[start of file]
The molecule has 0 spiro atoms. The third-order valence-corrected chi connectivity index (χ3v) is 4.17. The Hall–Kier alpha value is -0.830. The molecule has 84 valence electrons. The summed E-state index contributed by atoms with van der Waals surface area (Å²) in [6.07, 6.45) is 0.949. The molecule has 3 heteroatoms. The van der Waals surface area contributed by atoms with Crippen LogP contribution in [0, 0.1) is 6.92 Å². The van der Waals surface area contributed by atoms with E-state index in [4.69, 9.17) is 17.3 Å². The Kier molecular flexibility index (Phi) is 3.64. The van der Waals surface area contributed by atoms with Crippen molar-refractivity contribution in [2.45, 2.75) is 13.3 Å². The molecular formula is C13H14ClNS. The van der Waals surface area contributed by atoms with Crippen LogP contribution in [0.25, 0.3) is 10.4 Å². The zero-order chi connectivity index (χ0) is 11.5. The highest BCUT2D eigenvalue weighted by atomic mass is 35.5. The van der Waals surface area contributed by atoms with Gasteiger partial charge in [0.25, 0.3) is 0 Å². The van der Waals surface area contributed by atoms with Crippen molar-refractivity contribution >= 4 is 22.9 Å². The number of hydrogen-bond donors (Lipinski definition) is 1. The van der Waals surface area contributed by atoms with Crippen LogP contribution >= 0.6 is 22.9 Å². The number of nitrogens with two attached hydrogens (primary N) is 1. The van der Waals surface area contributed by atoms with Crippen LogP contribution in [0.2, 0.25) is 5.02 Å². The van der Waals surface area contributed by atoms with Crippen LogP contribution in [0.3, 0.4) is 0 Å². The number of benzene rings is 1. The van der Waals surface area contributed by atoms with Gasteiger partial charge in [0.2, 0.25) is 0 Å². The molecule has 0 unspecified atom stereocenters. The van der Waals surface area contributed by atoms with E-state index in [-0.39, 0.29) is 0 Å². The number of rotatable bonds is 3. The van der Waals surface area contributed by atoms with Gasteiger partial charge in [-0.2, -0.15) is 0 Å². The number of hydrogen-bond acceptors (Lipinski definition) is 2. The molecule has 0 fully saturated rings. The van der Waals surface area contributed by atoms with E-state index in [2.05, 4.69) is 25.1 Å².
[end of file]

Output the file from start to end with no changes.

The molecule has 0 spiro atoms. The third-order valence-corrected chi connectivity index (χ3v) is 4.17. The Hall–Kier alpha value is -0.830. The molecule has 84 valence electrons. The summed E-state index contributed by atoms with van der Waals surface area (Å²) in [6.07, 6.45) is 0.949. The molecule has 3 heteroatoms. The van der Waals surface area contributed by atoms with Crippen LogP contribution in [0, 0.1) is 6.92 Å². The van der Waals surface area contributed by atoms with E-state index in [4.69, 9.17) is 17.3 Å². The Kier molecular flexibility index (Phi) is 3.64. The van der Waals surface area contributed by atoms with Crippen molar-refractivity contribution in [2.45, 2.75) is 13.3 Å². The molecular formula is C13H14ClNS. The van der Waals surface area contributed by atoms with Crippen LogP contribution in [0.25, 0.3) is 10.4 Å². The zero-order chi connectivity index (χ0) is 11.5. The highest BCUT2D eigenvalue weighted by atomic mass is 35.5. The van der Waals surface area contributed by atoms with Gasteiger partial charge in [0.25, 0.3) is 0 Å². The van der Waals surface area contributed by atoms with Crippen molar-refractivity contribution >= 4 is 22.9 Å². The number of hydrogen-bond donors (Lipinski definition) is 1. The van der Waals surface area contributed by atoms with Crippen LogP contribution >= 0.6 is 22.9 Å². The number of nitrogens with two attached hydrogens (primary N) is 1. The van der Waals surface area contributed by atoms with Crippen LogP contribution in [0.2, 0.25) is 5.02 Å². The van der Waals surface area contributed by atoms with Crippen LogP contribution in [0.3, 0.4) is 0 Å². The number of benzene rings is 1. The van der Waals surface area contributed by atoms with Gasteiger partial charge in [0.2, 0.25) is 0 Å². The molecule has 0 unspecified atom stereocenters. The van der Waals surface area contributed by atoms with E-state index in [-0.39, 0.29) is 0 Å². The number of rotatable bonds is 3. The van der Waals surface area contributed by atoms with Gasteiger partial charge in [-0.2, -0.15) is 0 Å². The number of hydrogen-bond acceptors (Lipinski definition) is 2. The molecule has 0 fully saturated rings. The van der Waals surface area contributed by atoms with E-state index in [2.05, 4.69) is 25.1 Å².